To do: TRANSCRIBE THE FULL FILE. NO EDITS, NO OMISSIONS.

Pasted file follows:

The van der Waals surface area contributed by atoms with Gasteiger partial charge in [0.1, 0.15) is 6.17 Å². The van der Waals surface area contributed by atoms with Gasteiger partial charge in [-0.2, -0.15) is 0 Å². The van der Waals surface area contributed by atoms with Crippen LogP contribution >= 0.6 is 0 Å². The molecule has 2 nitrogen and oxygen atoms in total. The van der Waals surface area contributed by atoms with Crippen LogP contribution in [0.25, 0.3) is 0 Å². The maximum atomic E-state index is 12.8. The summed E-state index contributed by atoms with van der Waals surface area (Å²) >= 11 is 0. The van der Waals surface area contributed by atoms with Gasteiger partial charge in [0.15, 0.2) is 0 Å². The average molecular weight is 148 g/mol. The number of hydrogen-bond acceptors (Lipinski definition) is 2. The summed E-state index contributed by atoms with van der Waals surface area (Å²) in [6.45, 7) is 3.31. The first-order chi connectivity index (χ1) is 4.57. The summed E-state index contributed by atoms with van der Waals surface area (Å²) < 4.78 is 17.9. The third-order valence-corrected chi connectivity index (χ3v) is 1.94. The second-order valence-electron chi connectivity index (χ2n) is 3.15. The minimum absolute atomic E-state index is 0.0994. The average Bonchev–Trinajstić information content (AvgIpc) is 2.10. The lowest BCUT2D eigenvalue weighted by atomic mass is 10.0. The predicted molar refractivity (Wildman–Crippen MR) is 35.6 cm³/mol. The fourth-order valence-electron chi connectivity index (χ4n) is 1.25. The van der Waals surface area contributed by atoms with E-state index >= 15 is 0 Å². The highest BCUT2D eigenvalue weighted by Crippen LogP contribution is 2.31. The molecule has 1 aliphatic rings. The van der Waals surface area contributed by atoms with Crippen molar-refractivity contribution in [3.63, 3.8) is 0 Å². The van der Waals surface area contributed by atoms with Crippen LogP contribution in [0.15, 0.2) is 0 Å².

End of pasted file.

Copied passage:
The van der Waals surface area contributed by atoms with Gasteiger partial charge in [0.1, 0.15) is 6.17 Å². The van der Waals surface area contributed by atoms with Gasteiger partial charge in [-0.2, -0.15) is 0 Å². The van der Waals surface area contributed by atoms with Crippen LogP contribution >= 0.6 is 0 Å². The molecule has 2 nitrogen and oxygen atoms in total. The van der Waals surface area contributed by atoms with Crippen LogP contribution in [0.25, 0.3) is 0 Å². The maximum atomic E-state index is 12.8. The summed E-state index contributed by atoms with van der Waals surface area (Å²) >= 11 is 0. The van der Waals surface area contributed by atoms with Gasteiger partial charge in [0.15, 0.2) is 0 Å². The average molecular weight is 148 g/mol. The number of hydrogen-bond acceptors (Lipinski definition) is 2. The summed E-state index contributed by atoms with van der Waals surface area (Å²) in [6.45, 7) is 3.31. The first-order chi connectivity index (χ1) is 4.57. The summed E-state index contributed by atoms with van der Waals surface area (Å²) < 4.78 is 17.9. The third-order valence-corrected chi connectivity index (χ3v) is 1.94. The second-order valence-electron chi connectivity index (χ2n) is 3.15. The minimum absolute atomic E-state index is 0.0994. The average Bonchev–Trinajstić information content (AvgIpc) is 2.10. The lowest BCUT2D eigenvalue weighted by atomic mass is 10.0. The predicted molar refractivity (Wildman–Crippen MR) is 35.6 cm³/mol. The fourth-order valence-electron chi connectivity index (χ4n) is 1.25. The van der Waals surface area contributed by atoms with E-state index >= 15 is 0 Å². The highest BCUT2D eigenvalue weighted by Crippen LogP contribution is 2.31. The molecule has 1 aliphatic rings. The van der Waals surface area contributed by atoms with Crippen molar-refractivity contribution in [3.63, 3.8) is 0 Å². The van der Waals surface area contributed by atoms with Crippen LogP contribution in [0.15, 0.2) is 0 Å².